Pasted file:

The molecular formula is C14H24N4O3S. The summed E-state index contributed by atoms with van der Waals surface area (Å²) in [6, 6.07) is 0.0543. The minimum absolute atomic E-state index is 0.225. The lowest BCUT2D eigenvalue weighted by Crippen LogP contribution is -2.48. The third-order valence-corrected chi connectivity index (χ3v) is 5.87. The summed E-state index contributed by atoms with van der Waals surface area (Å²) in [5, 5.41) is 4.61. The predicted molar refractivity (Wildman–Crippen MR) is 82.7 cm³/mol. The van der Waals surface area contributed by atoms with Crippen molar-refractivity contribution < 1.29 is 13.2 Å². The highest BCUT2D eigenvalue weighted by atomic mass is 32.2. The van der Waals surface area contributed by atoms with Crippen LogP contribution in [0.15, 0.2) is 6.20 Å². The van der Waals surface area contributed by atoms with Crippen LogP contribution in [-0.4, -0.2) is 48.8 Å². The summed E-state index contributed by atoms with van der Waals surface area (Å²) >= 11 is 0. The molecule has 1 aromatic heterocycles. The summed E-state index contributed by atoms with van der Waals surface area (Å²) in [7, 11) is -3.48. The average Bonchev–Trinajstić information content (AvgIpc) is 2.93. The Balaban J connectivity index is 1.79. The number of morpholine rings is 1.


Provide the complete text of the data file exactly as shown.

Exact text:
The molecular formula is C14H24N4O3S. The summed E-state index contributed by atoms with van der Waals surface area (Å²) in [6, 6.07) is 0.0543. The minimum absolute atomic E-state index is 0.225. The lowest BCUT2D eigenvalue weighted by Crippen LogP contribution is -2.48. The third-order valence-corrected chi connectivity index (χ3v) is 5.87. The summed E-state index contributed by atoms with van der Waals surface area (Å²) in [5, 5.41) is 4.61. The predicted molar refractivity (Wildman–Crippen MR) is 82.7 cm³/mol. The van der Waals surface area contributed by atoms with Crippen molar-refractivity contribution < 1.29 is 13.2 Å². The highest BCUT2D eigenvalue weighted by atomic mass is 32.2. The van der Waals surface area contributed by atoms with Crippen LogP contribution in [0.15, 0.2) is 6.20 Å². The van der Waals surface area contributed by atoms with Crippen LogP contribution in [-0.4, -0.2) is 48.8 Å². The summed E-state index contributed by atoms with van der Waals surface area (Å²) >= 11 is 0. The molecule has 1 aromatic heterocycles. The summed E-state index contributed by atoms with van der Waals surface area (Å²) in [7, 11) is -3.48. The average Bonchev–Trinajstić information content (AvgIpc) is 2.93. The Balaban J connectivity index is 1.79. The number of morpholine rings is 1.